Sunday was a bright, sunny if a little chilly morning and it was time to turn my back on the road works and building sites on Marsh Wall and head for the wide open spaces of the countryside. Fortunately when you live on the Isle of Dogs, the countryside is not far away, in fact it is only a short walk down the Island to Mudchute Farm.
Mudchute Park & Farm is one of the largest inner City Farms in Europe with a wonderful collection of British rare breeds and currently home to over 100 animals and fowl. Set in 32 acres of countryside in the heart of East London, Mudchute is a community charity, with a working farm, stables and a wide range of education activities.
The Park and Farm are a great example of community action, in the 1970s, the Island community fought against plans to build a high rise estate on the land. The success of the campaign against these plans led to the creation of the Mudchute Association which was formed to preserve and develop the area. Since then it has become a well-known London attraction loved by adults and children alike.
One of the ironies of the site is that the hills and mounds were formed in the 19th century by the waste matter dredged up by the construction of Millwall Dock. This foul-smelling mud put off any prospective developers of the land and it remained derelict for much of the 20th century. Another irony was that the mud was actually full of minerals and nutrients and provided ideal growing conditions for the many allotments that were built on the site.
Once inside the gates of the Park and Farm you are transported into another world of sheep grazing in the fields, donkeys, goats, llamas and pigs.
But that is not all, the Park and Farm is proud of its roots in East London and you can even enjoy some mussels and jellied eels.
A visit to the Park and Farm is a pleasant way to get away from stresses of Christmas shopping and crowded trains. You can wander around the fields and look at the beehives, visit the old Ack Ack gun which was stationed in the park in the Second World War, let the kids have a go on the merry go round and enjoy a warm drink at the wonderful café whilst watching the horses in the stables.
Not surprisingly, the Park and Farm is very popular with families but is free and open to everyone who enjoys some peace and quiet away from the urban jungle.
If you are looking for a Christmas treat, the Park and Farm is having a special Christmas Open day on the 9th December between 11am and 4 pm with a Santa’s Grotto, Kid’s craft workshops, Donkey rides, Fairground rides, Cream teas and plenty of food and drink options.
The Park and Farm are also selling Christmas Trees from 3ft to 10ft with proceeds going to the Mudchute charity.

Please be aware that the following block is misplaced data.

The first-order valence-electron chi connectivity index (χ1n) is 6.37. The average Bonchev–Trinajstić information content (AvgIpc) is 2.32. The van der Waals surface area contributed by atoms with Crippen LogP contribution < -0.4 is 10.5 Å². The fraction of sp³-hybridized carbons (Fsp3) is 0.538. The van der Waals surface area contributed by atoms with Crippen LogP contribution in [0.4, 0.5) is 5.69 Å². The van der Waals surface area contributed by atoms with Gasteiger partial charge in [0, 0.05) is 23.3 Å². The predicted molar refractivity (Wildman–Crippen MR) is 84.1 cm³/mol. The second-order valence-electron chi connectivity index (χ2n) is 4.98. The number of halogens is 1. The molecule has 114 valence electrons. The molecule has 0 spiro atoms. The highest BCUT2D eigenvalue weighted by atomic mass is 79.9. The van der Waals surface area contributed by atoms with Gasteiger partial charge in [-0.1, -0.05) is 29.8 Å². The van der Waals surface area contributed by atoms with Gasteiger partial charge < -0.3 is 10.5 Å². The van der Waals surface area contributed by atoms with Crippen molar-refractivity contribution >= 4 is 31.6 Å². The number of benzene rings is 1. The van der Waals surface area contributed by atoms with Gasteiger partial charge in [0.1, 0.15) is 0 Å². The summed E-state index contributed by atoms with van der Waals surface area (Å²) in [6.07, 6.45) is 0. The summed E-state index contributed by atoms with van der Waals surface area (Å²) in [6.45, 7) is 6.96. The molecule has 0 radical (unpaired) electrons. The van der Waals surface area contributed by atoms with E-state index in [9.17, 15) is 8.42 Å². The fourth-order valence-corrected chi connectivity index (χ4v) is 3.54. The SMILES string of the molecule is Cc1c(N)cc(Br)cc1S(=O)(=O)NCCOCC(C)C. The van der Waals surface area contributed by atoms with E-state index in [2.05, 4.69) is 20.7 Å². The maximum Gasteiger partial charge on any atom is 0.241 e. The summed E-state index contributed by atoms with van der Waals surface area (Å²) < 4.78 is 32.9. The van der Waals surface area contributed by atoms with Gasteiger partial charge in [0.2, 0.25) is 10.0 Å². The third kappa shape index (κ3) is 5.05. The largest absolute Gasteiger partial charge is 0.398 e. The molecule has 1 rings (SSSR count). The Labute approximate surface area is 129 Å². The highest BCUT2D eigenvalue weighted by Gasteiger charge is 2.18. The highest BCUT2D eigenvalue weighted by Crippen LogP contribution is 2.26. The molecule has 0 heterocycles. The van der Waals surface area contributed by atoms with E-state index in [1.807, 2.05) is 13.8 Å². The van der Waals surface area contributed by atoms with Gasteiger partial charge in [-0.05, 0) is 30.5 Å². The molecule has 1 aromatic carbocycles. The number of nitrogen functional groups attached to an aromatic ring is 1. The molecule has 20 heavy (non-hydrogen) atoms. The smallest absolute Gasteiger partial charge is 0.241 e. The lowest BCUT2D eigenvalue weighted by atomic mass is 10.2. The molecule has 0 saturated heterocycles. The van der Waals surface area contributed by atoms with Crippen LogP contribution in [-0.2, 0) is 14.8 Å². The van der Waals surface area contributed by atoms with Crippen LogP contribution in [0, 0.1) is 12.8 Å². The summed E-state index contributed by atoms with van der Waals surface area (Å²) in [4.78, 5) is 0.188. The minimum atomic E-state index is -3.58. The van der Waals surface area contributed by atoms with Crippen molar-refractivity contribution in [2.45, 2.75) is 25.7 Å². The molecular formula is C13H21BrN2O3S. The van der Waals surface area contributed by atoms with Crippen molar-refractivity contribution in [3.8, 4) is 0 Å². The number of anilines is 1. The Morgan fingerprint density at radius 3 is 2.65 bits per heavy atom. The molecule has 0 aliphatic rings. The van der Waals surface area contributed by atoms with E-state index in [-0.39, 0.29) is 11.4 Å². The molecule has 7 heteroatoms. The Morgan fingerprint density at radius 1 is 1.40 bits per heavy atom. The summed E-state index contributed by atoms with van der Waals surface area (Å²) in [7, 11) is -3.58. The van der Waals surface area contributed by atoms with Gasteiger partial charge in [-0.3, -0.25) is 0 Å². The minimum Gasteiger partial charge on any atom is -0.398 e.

If you have never been to Mudchute Park and Farm, it is well worth a visit at any time of the year and is one of the best and most enjoyable open spaces on the Island.
If you would like more information about Mudchute Park and Farm, visit their website here
The article on Mudchute Farm is an enjoyable read and the person/s who made it possible to create a living mini zoo and to make the best of a big open space to be enjoyed by so many people are to be applauded.
As a young girl of 5 years or so I sometimes was taken to “the allotment” that my grandfather used to tend to.
He grew rhubarb and maybe cabbages, there could have been other veges but I can’t recall it now.
Grand Dad was a rubbish collector in Poplar and he drove a horse and cart and he would bring it back home at lunch time and gave the horse a bag of oats or whatever the horse ate, while Grand Dad had his lunch.
I used to stroke the horse’s muzzle and marvelled at how soft and warm it was. The horse liked it so much he always peed in the gutter, how nice of him.
When we went to Mudchute Farm Grand Dad would take a bag of horse manure on the bus to spread over his allotment. Needless to say we were not nice to be near in the bus when that happened.
I have lived in New Zealand now for over 50 years but I left part of me back in the East End that I used to know.
I have never forgotten my roots and early life there.
Thanks for your memories especially your granddad taking his bag of manure on the bus, I bet you always had a seat.
Mudchute Park and Farm is one of those places that you go to recharge the batteries, it is like going into the countryside yet is surrounded by buildings, the people that run are doing a great job. long may it continue.
Hope all is well in Auckland, it seems ages from when we visited NZ and met up with you in September.
Have a great Christmas.